[all] Dangerous trend toward too many release-independent components
hberaud at redhat.com
Wed Sep 8 09:31:31 UTC 2021
Le mer. 8 sept. 2021 Ã 10:29, Thomas Goirand <zigo at debian.org> a Ã©crit :
> On 9/8/21 1:21 AM, Jeremy Stanley wrote:
> > On 2021-09-08 00:46:30 +0200 (+0200), Thomas Goirand wrote:
> > [...]
> >> In fact, I was particularly confuse to realize that something like
> >> taskflow was declared release-independent since Wallaby. Now, if
> >> I'm told that it is loosely coupled with OpenStack, knowing that
> >> it's a key component, I'm not sure what I should do. Should I get
> >> taskflow updated to 4.6.2 in Wallaby, so I get bugfixes? Or is it
> >> safer to just upgrade it for Xena?
> >> I took Taskflow as an example (you can reply to me about Taskflow
> >> in particular, but that's not the point I'm trying to make). But
> >> it could have been something else (deptcollector? oslo.i18n?).
> >> What I'm trying to say is that as a downstream consumer, it's from
> >> hard to impossible to know what to do for the past OpenStack
> >> releases regarding these release-independent components: should I
> >> update them or not? It is unrealistic to hope that one can track
> >> what component has been updated to a newer version in the stable
> >> release CI.
> > Specific examples are great actually, because it at least lets us
> > try to formulate a specific answer and then reason about whether a
> > similar answer can be generally applied to other related scenarios.
> > So let's take taskflow in Wallaby and Xena:
> > The closest thing we have to a recommendation for versions of
> > "outside" dependencies (which is essentially what we treat
> > release-independent deliverables as) is the upper-constraints.txt
> > file on each branch of the openstack/requirements repository. In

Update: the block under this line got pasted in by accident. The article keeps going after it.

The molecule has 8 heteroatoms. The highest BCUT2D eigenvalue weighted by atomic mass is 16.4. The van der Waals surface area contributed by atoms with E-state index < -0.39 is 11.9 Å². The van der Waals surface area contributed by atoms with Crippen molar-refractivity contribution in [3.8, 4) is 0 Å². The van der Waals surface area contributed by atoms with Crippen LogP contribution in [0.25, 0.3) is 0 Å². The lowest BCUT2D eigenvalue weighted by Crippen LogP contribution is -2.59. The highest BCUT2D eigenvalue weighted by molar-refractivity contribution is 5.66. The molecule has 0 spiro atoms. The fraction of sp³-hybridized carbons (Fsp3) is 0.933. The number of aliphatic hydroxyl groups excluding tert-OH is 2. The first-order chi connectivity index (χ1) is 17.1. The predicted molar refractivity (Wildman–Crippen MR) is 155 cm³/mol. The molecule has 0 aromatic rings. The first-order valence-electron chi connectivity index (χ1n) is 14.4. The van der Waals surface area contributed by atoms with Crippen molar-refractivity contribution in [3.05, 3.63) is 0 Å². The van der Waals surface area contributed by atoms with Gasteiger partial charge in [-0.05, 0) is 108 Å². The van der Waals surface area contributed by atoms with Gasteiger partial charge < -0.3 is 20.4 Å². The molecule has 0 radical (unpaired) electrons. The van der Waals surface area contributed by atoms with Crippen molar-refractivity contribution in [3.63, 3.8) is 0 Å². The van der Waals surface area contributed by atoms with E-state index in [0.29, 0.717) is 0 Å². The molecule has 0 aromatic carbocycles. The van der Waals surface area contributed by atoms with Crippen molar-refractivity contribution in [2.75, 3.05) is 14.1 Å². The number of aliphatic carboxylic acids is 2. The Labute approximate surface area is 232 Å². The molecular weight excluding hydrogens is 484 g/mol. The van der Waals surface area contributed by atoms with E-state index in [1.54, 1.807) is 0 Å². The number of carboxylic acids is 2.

> > the case of taskflow, at the moment the stable/wallaby branch upper
> > constraint for taskflow is 4.6.0, which is the version we indicate
> > all OpenStack projects should test their stable/wallaby changes
> > against. That entry was last updated by
> > https://review.opendev.org/773620 which merged to the master branch
> > of openstack/requirements in February, well before the coordinated
> > Wallaby release.
> Ok, so your recommendation is that, for each and every component that is
> marked release-independent, I should be checking the global
> requirements. I just wrote that this is unrealistic that a human does
> such a check.
> If you didn't know, in Debian, Michal Arbet (who co-maintains OpenStack
> with me together in Debian) wrote this:
> This VersionStatus.py checks for what's in
> https://releases.openstack.org/, for example in
> https://releases.openstack.org/xena/index.html for the Xena upcoming
> The result output of the os-version-checker is this page:
> Thanks to this page, anyone can know the status of OpenStack packaging
> on all the different branches we maintain. If you look at it right now,
> you'll notice that we're up-to-date, as we packaged all non-clients and
> all clients library, but we didn't package new versions of the puppet
> manifests yet (I'm waiting for the RCs to do that).
> If you click on the buster-victoria button, and look for Taskflow,